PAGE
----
St. Andrews, Scotland

St. Andrews is probably eastern Scotland's most beautiful jewel. Replete with history and said to be the resting place of the relics of St. Andrew, this small town can rightly claim to be the center of the nation's educational and religious pasts.

The historical glories of St. Andrews have created a modern and vibrant town economically and culturally indebted to its past. Dating mainly from the 16th century, St. Andrews Castle is situated 800 yards east of the Links on a rock overlooking the North Sea. Its chequered history tells of much Scottish building, English capture and dismantling and Scottish recapture and rebuilding. Although its importance diminished after the Reformation, it remains one of Scotland's most significant buildings.

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Beyond the castle are the ancient remains of the cathedral, which is the largest religious building ever constructed in Scotland. Founded by Arnold, Abbot of Kelso in 1160, this cruciform church witnessed the most profound developments of the Scottish Reformation and remains among the most photogenic of Scotland's churches.

Dating form Pope Benedict XIII's reign in the 15th century, St. Andrews University is the oldest educational establishment in the country. Despite undergoing a relative decline after the 1707 Act of Union, the university rallied during the commercial heyday of the 19th century and now houses over 4000 students in a centre of international repute.

Just across the road from the Royal & Ancient Clubhouse is the British Golf Museum, whose hands-on, modern facilities (it was built in 1990) bring the game alive in award-winning surroundings and informative exhibits.

Castle Street leads into Market Street whose cobbles support the Lammas Market, the oldest surviving medieval market in Scotland, held each year on the second Monday and Tuesday in August. St. Andrews is an attractive fishing port and a favourite beach resort. Its size and layout of streets and wynds make it an accessible town to explore and discover that golf is only part of its rich tapestry.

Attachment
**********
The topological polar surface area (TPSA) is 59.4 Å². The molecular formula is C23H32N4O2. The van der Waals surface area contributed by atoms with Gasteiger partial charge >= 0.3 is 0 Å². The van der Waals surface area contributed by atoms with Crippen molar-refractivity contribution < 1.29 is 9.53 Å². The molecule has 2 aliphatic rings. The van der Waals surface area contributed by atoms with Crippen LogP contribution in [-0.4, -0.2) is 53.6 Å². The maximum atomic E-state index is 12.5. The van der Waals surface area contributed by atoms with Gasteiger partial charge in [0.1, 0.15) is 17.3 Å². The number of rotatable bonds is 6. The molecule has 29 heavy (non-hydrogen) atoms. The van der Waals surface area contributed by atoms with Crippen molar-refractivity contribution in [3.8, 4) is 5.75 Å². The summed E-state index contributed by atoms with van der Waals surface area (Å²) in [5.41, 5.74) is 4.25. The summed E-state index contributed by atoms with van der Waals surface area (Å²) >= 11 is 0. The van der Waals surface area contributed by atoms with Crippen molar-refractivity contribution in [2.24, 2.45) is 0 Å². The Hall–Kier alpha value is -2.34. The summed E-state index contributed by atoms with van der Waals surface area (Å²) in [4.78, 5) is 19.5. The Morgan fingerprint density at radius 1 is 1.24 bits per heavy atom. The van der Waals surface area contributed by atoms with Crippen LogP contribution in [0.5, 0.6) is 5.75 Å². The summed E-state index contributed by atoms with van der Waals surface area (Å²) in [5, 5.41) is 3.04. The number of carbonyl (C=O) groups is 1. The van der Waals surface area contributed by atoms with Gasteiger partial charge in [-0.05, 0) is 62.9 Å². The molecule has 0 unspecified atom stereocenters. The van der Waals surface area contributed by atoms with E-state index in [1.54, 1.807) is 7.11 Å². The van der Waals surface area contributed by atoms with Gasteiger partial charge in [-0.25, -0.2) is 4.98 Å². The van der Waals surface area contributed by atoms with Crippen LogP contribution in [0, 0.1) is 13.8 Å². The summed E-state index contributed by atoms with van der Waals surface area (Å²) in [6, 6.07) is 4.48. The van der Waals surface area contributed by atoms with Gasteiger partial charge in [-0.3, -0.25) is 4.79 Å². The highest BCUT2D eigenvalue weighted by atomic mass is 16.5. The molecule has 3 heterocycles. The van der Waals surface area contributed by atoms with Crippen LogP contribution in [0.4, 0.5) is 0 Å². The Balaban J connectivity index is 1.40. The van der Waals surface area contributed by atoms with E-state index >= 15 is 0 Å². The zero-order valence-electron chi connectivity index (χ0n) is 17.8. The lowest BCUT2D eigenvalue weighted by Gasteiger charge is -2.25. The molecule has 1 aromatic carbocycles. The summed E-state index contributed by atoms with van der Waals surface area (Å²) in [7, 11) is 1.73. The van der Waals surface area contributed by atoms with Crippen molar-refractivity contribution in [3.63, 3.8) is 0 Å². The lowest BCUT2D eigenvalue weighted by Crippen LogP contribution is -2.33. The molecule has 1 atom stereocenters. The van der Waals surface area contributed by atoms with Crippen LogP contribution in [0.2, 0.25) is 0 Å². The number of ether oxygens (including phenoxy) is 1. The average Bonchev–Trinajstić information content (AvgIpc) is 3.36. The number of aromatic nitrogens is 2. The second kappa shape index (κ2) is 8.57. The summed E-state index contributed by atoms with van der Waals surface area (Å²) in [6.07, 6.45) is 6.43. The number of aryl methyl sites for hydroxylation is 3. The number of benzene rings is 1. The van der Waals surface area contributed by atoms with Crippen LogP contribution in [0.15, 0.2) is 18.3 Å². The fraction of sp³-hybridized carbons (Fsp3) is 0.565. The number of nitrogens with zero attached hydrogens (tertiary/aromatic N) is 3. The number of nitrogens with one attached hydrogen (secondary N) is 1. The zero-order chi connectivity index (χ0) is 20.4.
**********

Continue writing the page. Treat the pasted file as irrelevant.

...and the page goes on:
Getting to St. Andrews, Scotland

St Andrews Links is on the North East corner of the Fife region in Scotland.

By Car

From Edinburgh: Take the A90 over the Forth bridge (toll bridge) which connects to the M90. Continue north until junction 8 and take the A91 following the signs to St Andrews. Journey time is approximately one hour.

From Glasgow: Take the M8 towards Edinburgh, and turn onto the M80 (Stirling) at junction 13. Continue on the M80 /A80 /M876 to the Kincardine Bridge. Take A977 to M90. Exit M90 at Junction 8 and follow A91 into St Andrews. Journey time is approximately 2 hours.

Airports at Glasgow and Edinburgh offer plenty of connections both nationally and internationally. Car Hire is available from the major firms at both airports and in the city centres.

By Train

St Andrews does not have its own train station. Instead visitors should get off at Leuchars station and get into St Andrews either by bus or taxi. The journey time is approximately 10 minutes.

St. Andrews Golf History Timeline, 1400-1800

1123 King David gives links land to the people of St Andrews.

1400s Golf first played on St Andrews Links.
1457 Golf forbidden by Act of Scottish Parliament (James II)
1471 Ban repeated (James III)
1491 Ban repeated (James IV).

1502 James IV takes up golf and buys his first golf clubs
1552 Archbishop John Hamilton given permission by the burgh to establish a rabbit warren on the links. The charter confirms the rights of townspeople to play golf over the links
1583 Two St Andrews boys rebuked by Kirk Session for golfing on Sabbath.

1611 Archbishop Gladstanes grants a contract confirming Hamilton's charter
1614 Gladstanes grants a charter confirming his contract
1620 James VI grants a charter ratifying Gladstanes' contract and charter.

1726 William Gib granted permission to put rabbits on the links, with a proviso that the golfing area must not be damaged
1754 Society of St Andrews Golfers founded
1764 Standard round of golf established at 18 holes
1769 Exchange of land between Laird of Strathtyrum and Town Council, with a condition that the golfing area is not to be ploughed up or enclosed
1771 Fees of caddies fixed
1797 St Andrews Town Council reported to be in financial difficulty. Robert Gourlay and John Gunn advance money to the Town Council on the security of the links
Gourlay and Gunn exercise their right to sell the links by disposing of part of the land to Thomas Erskine of Cambo
1799 Links sold to Charles and Cathcart Dempster, who introduce rabbits on a commercial scale.

Any opinions expressed above are those of the writer and do not necessarily represent the views of the management. The information in this story was accurate at the time of publication. All contact information, directions and prices should be confirmed directly with the golf course or resort before making reservations and/or travel plans.